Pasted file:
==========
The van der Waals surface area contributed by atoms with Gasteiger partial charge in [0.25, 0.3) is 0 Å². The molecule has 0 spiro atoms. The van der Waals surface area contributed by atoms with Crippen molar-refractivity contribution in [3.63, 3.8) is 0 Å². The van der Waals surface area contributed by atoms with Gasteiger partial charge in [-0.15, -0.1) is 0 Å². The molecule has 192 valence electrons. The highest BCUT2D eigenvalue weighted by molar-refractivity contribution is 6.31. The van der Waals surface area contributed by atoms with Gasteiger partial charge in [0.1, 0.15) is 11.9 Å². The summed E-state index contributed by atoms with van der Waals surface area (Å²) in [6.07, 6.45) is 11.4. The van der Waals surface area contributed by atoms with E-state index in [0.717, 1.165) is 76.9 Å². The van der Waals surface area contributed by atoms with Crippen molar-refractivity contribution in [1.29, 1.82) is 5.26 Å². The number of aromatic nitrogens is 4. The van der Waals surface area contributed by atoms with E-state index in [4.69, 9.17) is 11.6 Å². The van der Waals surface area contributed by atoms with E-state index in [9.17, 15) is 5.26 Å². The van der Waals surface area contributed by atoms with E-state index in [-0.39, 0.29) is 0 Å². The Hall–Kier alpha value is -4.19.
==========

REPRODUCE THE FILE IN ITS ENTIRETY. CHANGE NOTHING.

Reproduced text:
The van der Waals surface area contributed by atoms with Gasteiger partial charge in [0.25, 0.3) is 0 Å². The molecule has 0 spiro atoms. The van der Waals surface area contributed by atoms with Crippen molar-refractivity contribution in [3.63, 3.8) is 0 Å². The van der Waals surface area contributed by atoms with Gasteiger partial charge in [-0.15, -0.1) is 0 Å². The molecule has 192 valence electrons. The highest BCUT2D eigenvalue weighted by molar-refractivity contribution is 6.31. The van der Waals surface area contributed by atoms with Gasteiger partial charge in [0.1, 0.15) is 11.9 Å². The summed E-state index contributed by atoms with van der Waals surface area (Å²) in [6.07, 6.45) is 11.4. The van der Waals surface area contributed by atoms with E-state index in [0.717, 1.165) is 76.9 Å². The van der Waals surface area contributed by atoms with Crippen molar-refractivity contribution in [1.29, 1.82) is 5.26 Å². The number of aromatic nitrogens is 4. The van der Waals surface area contributed by atoms with E-state index in [4.69, 9.17) is 11.6 Å². The van der Waals surface area contributed by atoms with E-state index in [9.17, 15) is 5.26 Å². The van der Waals surface area contributed by atoms with E-state index in [-0.39, 0.29) is 0 Å². The Hall–Kier alpha value is -4.19.